What’s for Dinner?

deer, quail, prairie chickens

When the Green party arrived in La Salle county in 1829, they had to be self-sufficient as far as food went. There was no McDonalds down the road, nor any grocery stores in the neighborhood. So what did they do for food? How did they provide for themselves?

To begin with, there was plenty of game: deer, turkey, prairie chicken (grouse), quail, squirrel, goose, duck, and fish. One highly specialized form of hunting was bee-hunting. A good bee-hunter could find and harvest 30 bee trees a season, yielding 50 gallons of honey and 60 pounds of beeswax.

Chickens were rarely eaten, as they were too valuable as egg producers. Only when they were too old to lay did they end up in the stewpot.

They didn’t bring pigs with them, as there were plenty of feral hogs in the woods, although hunting them was dangerous. Pigs, both wild and (later) domesticated) were the main source of pork, lard (both for shortening and for lamp fuel), and cracklings – those crispy bits that could be baked into bread. They ate mostly pork, usually cured. There was fresh meat in the late fall and early winter; otherwise the meat was salted or smoked to preserve it. Jesse Green tells of how his mother salted and smoked the breasts of hundreds of the prairie chicken which he and David killed.

They had plenty of fruit: mulberries, raspberries, wild strawberries, blackberries, crab apples, pawpaw, persimmons, wild cherries, wild grapes, wild plum, ramps, and may apples were common in Illinois, although probably not all of them were found right here.

There were many varieties of nuts: beech, chestnut, hickory, walnut, hazelnut. Most nuts were fed to hogs, not consumed by people.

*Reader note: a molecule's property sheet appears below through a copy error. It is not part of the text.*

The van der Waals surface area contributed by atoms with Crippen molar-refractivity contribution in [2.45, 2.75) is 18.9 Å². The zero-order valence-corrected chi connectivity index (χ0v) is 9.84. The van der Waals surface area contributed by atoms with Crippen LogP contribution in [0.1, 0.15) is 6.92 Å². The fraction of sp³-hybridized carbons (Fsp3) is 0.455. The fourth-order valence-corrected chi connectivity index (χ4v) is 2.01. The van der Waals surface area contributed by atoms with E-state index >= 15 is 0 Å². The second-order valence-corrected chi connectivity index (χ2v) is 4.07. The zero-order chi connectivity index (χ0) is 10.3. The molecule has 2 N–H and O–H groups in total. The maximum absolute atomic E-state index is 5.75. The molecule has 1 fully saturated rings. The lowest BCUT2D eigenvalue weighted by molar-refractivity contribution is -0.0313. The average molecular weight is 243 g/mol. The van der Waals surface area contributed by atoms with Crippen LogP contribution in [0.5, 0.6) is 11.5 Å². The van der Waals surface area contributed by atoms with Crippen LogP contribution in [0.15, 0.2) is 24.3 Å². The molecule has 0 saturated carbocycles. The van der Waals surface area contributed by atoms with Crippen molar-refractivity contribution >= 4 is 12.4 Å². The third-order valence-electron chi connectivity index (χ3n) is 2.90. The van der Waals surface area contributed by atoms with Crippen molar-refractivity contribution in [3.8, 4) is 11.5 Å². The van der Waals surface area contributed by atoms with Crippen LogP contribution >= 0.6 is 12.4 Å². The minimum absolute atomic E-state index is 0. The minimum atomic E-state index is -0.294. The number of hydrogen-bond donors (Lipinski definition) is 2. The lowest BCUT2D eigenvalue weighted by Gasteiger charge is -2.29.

There was no white sugar available, so food was sweetened with honey or the sap of the sugar maple, which was collected primarily to make sugar, not syrup.

They made a coffee substitute from parched corn, ground in a coffee mill, and made tea from sage or wild sassafras.

Within a few years of their arrival they would have been growing wheat, buckwheat, corn, sweet corn, pumpkin, beans, soybeans, potatoes, apples, and peaches. They would have planted herbs, both for cooking and for their medicinal uses. Lemon balm was good to relieve feverish colds or headache; thyme tea mixed with honey was good for a sore throat, coughs, or colds; lavender was good for headaches, fainting, and dizziness.

Most kitchens would have had a few large pots, some hand-hewn wooden bowls, a dipper made from a gourd.

Most dishes were either fried in lard or simmered/boiled in water. For slow-cooked dishes of beans, greens, potatoes and other thrifty ingredients, salt pork was used for flavoring. The staples were meat, cornbread, and cornmeal mush.

The time required to start a fire in the morning and get a meal cooked meant that there was one substantial meal a day, eaten at mid-day, with leftovers for supper. Breakfast would be mush or pancakes. Cooking would be done in the fireplace.